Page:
(188y) Theranostic Optical Fibers for Tumor Treatment and Sensing | AIChE

(188y) Theranostic Optical Fibers for Tumor Treatment and Sensing


Chin, A. L. - Presenter, Virginia Tech
Tong, R., Virginia Polytechnic Institute and State Universit
Optical fibers have been successfully made from different materials including fused silica, and polymers, and become a versatile platform for optogenetics and neuroscience. Although substantial progress has been made to engineer flexible and multifunctional optical fibers for optogenetics, the use of such fiber for spatiotemporal imaging and drug delivery to cancers has been rarely reported. On the other hand, while drug delivery and nanomedicine have progressed tremendously, the focus of the field has been primarily creating systemic drug delivery particles for tumor imaging or treatment; whereas some tumors remain difficult for nanoparticles to accumulate via systemic circulation, compared with local drug delivery method.

We propose to establish a flexible polymer/drug integrated optical fiber for both diagnosis and treatment of cancers, with minimum mechanical invasiveness. Based on our preliminary data, our fibers can incorporate various dyes and therapeutic agents, regardless of their hydrophilicity. The fiber can release agents over hours, which can potentially enhance the intratumoral drug accumulation with minimal systemic toxicity. Our approach can potentially allow for repetitive on-demand drug release from fibers, overcoming the dosing obstacle.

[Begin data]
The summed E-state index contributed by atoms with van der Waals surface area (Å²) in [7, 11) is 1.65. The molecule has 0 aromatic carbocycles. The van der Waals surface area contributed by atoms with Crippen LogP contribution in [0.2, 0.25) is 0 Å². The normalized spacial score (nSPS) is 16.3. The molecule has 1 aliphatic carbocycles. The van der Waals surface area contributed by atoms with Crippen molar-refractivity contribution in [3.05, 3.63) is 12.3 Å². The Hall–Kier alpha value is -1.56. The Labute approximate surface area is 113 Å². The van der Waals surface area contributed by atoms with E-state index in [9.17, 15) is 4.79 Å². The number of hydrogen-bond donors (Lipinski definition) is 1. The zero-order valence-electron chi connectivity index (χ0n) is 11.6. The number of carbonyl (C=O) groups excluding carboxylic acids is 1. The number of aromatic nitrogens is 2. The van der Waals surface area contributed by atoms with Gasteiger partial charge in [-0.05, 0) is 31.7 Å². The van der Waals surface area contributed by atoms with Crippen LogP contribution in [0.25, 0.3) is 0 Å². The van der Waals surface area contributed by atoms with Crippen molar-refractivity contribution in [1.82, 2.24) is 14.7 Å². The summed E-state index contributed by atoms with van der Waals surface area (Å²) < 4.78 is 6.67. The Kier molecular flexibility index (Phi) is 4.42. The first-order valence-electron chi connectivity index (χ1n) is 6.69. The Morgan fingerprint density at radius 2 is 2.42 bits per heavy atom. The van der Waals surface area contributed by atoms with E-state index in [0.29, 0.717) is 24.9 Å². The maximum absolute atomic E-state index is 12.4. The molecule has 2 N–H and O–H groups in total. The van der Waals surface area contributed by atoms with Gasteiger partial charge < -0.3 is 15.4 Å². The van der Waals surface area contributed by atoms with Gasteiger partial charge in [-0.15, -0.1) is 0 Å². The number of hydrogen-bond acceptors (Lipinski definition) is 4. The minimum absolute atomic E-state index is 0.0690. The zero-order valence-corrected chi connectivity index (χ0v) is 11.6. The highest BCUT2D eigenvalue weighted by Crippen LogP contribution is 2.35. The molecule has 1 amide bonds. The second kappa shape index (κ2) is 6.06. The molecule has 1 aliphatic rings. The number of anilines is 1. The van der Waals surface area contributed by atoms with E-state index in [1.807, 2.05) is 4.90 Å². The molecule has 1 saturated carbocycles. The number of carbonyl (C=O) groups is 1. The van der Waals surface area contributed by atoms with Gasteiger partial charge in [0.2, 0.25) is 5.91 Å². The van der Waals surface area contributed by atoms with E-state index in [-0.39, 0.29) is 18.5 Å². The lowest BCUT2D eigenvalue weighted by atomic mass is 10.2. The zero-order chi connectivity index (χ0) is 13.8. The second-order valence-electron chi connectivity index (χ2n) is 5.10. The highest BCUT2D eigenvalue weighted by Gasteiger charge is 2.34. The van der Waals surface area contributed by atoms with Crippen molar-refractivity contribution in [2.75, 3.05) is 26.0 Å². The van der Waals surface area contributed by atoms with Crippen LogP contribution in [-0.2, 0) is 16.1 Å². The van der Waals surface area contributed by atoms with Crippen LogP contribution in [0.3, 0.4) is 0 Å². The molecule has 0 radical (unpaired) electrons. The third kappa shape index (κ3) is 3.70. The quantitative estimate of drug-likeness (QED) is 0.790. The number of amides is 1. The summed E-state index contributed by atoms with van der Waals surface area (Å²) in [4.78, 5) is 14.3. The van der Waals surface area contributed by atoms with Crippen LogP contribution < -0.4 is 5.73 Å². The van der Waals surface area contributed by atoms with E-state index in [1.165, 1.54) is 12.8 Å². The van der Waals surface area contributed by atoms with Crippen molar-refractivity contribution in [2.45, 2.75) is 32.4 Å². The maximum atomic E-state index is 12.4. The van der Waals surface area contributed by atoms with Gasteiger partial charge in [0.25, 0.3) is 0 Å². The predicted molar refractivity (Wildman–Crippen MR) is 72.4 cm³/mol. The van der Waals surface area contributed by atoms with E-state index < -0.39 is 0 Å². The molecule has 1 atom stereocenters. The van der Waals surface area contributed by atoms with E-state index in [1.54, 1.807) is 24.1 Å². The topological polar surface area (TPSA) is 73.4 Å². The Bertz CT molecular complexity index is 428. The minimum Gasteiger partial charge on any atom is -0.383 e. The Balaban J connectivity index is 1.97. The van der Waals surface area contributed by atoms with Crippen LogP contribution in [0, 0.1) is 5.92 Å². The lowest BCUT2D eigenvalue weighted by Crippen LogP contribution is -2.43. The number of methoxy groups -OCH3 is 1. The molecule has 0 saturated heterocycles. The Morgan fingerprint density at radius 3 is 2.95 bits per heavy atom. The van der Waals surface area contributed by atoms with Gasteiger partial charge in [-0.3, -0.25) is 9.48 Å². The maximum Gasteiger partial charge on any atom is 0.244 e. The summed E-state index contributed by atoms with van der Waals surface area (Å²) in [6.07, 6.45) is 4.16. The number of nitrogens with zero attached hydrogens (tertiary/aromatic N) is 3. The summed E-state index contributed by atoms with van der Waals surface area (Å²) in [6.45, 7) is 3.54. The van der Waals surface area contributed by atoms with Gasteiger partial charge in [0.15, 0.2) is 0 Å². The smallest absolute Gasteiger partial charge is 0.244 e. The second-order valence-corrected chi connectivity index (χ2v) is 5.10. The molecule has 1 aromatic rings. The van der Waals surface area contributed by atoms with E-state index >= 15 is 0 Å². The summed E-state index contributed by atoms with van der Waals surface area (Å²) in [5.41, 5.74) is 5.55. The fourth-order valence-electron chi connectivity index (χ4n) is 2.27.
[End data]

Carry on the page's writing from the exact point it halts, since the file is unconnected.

In addition, to achieve image-guided surgery via optical fibers, we propose to apply photodynamic therapy (PDT) for the treatment. PDT is a local therapy that uses light to activate a photoactivatable molecule called photosensitizer to produce reactive oxygen species, which causes direct cytotoxicity to tumor cells. The photosensitizer-loaded optical fibers could be excellent tools for both treatment and follow-up the tumor response to PDT.

We previously developed a self-assembly nanostructured polylactide (PLA) / poloxamer membrane via a simple solvent evaporation approach. We applied similar approach to coat the silica fibers alternatively with hydrophobic PLA/dye solution and amphiphilic poloxamer-407 solution (Fig. 1a). This method allows the loading of hydrophobic molecules into the coating. For example, after 5 cycle coating, rhodamine B, a fluorescent dye can be successfully loaded, observed by eyes and fluorescence imaging. Once the fiber contact with PBS, the amphiphilic poloxamer induces assembly to form porous surface observed in SEM (Fig. 1b-c), which enables the hydrophobic drug released from the coating. On the other hand, we can loaded hydrophilic molecules into fibers. Our hollow polymer fibers that are manufactured in our lab can draw aqueous solutions into the fiber via capillary force. To avoid rapid leaking of such solution, we used thermosensitive poloxamer aqueous solution that form gel at 37 oC to hold the hydrophilic molecule (e.g., fluorescein) in the fiber before implantation (Fig. 1d).